November 7, 2017, PLLR E-Newsletter
Insulation supplier’s failure to warn of asbestos hazards led to worker’s mesothelioma
The plaintiffs alleged general negligence against the supplier for its insulation work and breach of express and implied warranties in that the defendant knew or should have known when it sold and installed the insulation that it posed an unreasonable risk of injury. The jury awarded $7.55 million. Sylvestre v. New England Insulation Co.
In 1966 at age 26, Gerald Sylvestre began working at a New Hampshire power plant, where he held various jobs, including equipment attendant. Sylvestre usually worked outages at the plant for overtime. From 1966 to 1973, New England Equipment (NEI) worked outages at the plant as a contractor. NEI distributed and used Owens-Corning Kaylo brand asbestos insulation for the plant’s equipment, and Sylvestre was often present when NEI employees installed and ripped out the insulation.
In 2015 at about age 75, Sylvestre was diagnosed with mesothelioma. He underwent multiple surgeries and chemotherapy, but the disease and treatment destroyed his formerly active lifestyle. He is no longer able to enjoy daily walks, hunting, snowshoeing, and traveling with his wife. His prognosis is poor.
Sylvestre and his wife sued NEI, alleging general negligence for its insulation work and breach of express and implied warranties in that the defendant knew or should have known when it sold and installed the insulation that it posed an unreasonable risk of injury.
The lawsuit named various additional manufacturers and suppliers of asbestos-containing products to which Sylvestre was exposed. Those defendants either settled confidentially before trial or were otherwise dismissed, and the case proceeded against NEI.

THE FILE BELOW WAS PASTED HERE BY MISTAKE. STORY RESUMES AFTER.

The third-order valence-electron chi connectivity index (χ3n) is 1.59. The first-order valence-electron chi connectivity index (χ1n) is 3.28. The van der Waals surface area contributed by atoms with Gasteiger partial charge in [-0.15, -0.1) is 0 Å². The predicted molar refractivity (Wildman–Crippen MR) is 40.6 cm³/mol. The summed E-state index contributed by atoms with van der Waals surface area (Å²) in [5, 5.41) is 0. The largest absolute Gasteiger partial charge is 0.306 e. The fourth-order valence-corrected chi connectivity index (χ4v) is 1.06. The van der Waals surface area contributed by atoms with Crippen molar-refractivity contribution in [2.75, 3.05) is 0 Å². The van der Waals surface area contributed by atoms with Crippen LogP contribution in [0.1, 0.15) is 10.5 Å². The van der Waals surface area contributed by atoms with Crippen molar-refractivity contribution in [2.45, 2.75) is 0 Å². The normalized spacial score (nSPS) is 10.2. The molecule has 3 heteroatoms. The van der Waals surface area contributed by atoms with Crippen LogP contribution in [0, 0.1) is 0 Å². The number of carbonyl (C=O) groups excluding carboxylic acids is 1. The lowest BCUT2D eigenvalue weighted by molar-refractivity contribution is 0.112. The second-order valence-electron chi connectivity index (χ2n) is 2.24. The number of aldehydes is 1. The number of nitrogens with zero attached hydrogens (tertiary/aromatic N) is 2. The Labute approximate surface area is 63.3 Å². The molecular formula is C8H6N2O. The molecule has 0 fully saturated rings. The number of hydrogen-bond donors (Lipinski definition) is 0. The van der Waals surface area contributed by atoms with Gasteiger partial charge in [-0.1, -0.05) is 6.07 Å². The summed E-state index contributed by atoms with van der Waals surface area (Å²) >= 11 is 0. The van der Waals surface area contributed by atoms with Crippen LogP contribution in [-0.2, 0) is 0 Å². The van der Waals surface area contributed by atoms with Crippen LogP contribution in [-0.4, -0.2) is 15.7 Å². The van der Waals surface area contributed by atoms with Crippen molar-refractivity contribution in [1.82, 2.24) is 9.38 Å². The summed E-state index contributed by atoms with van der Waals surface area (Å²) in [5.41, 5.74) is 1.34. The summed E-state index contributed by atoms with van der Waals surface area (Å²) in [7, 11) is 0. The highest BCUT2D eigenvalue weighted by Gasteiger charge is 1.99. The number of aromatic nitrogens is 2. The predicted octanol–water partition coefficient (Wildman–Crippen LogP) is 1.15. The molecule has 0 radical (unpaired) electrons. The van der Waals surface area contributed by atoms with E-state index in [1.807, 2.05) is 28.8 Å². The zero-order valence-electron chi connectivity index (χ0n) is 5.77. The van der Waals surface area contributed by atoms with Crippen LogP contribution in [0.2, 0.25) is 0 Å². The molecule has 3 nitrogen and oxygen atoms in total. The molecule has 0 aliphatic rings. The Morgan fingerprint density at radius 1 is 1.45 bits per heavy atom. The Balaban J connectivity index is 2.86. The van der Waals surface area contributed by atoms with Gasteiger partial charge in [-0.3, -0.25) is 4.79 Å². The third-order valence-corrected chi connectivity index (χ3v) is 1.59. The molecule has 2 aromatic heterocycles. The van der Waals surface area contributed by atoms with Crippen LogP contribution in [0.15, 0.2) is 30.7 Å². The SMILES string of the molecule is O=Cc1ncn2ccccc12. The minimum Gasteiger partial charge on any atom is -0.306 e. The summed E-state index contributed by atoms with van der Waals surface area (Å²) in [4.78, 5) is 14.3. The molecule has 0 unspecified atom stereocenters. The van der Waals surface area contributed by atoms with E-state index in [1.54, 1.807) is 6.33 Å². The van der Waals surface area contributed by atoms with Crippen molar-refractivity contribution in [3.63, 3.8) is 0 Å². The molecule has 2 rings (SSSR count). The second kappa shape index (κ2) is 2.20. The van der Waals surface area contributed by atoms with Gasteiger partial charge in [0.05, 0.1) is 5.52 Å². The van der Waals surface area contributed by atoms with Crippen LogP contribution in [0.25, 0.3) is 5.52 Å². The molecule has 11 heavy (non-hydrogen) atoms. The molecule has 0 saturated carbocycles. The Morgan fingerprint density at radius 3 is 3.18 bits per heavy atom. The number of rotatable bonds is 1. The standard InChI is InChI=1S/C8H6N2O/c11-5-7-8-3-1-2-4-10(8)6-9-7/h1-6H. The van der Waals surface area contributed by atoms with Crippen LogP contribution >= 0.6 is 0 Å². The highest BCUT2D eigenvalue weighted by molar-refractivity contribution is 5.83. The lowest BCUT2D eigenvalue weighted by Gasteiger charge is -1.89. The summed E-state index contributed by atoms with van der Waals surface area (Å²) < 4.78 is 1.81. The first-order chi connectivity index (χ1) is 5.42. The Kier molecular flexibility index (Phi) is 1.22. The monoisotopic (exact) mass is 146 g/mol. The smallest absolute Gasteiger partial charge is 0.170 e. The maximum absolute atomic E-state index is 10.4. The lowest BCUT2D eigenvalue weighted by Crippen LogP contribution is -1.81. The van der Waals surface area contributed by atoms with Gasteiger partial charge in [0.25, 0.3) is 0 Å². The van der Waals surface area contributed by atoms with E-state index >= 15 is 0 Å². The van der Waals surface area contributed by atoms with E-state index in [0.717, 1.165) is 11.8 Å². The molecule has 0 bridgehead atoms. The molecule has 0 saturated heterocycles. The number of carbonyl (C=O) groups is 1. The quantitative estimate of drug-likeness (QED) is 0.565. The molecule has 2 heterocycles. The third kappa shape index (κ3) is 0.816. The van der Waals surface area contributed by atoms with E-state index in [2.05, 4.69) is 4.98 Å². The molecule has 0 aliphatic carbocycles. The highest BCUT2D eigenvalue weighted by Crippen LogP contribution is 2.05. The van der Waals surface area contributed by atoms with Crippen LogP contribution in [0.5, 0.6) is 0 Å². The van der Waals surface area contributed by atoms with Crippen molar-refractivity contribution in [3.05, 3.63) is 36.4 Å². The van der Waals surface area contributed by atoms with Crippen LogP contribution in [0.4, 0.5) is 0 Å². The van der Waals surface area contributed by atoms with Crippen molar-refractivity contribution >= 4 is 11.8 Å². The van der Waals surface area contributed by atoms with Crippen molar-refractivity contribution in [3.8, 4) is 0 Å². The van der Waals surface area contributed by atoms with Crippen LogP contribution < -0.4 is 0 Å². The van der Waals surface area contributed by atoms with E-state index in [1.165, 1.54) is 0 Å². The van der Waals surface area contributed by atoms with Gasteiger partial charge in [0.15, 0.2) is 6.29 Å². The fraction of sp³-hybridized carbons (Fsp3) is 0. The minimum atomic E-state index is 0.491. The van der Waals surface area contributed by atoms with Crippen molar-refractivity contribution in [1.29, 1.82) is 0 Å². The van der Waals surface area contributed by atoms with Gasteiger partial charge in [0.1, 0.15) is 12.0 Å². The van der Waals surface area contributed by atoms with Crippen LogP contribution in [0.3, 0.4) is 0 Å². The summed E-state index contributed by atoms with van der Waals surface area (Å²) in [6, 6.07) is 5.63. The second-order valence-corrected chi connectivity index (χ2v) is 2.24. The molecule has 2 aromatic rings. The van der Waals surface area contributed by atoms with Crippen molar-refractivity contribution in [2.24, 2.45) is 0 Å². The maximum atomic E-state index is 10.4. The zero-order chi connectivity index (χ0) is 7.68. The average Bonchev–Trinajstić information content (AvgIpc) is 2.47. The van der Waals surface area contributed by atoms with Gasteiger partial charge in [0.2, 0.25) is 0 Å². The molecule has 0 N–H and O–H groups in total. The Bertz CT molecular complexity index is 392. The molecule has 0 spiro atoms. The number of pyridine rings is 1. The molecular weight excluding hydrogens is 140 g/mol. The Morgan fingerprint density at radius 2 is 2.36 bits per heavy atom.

At trial, the plaintiffs presented evidence that NEI’s former president was aware of the dangers of asbestos, having first learned of the asbestos-disease connection in 1962, when his stepfather died of mesothelioma. Other evidence showed that the former president provided his own workers with respirators and had closed-air filtration systems at NEI’s Canton, Mass., facility, and that he was on the health and safety committee of the Insulation Distributor Contractors National Association and had attended meetings at which the dangers of asbestos were discussed.
The jury awarded $7.55 million, including $3 million for medical expenses, $3 million for pain and suffering, $1.5 million to Sylvestre’s wife for loss of consortium, and $50,000 for lost earning capacity. The defense has filed motions for a new trial, remittitur, and judgment n.o.v., which are pending as of this writing.
Citation: Sylvestre v. New England Insulation Co., No. 15-7031 (Mass. Super. Ct. Middlesex Cnty. Sept. 21, 2017).
Plaintiff counsel: AAJ members Gary M. Paul and Susan M. Ulrich, both of Los Angeles; AAJ member Christopher L. Johnson, Dallas; and AAJ members Andrea Marino Landry and Andrew S. Wainwright, both of Boston.
Plaintiff experts: David Christiani, occupational safety and health, Cambridge, Mass.; and Michael Ellenbecker, industrial hygiene, Lowell, Mass.
Defense expert: Kyle Dotson, industrial hygiene, Los Altos, Calif.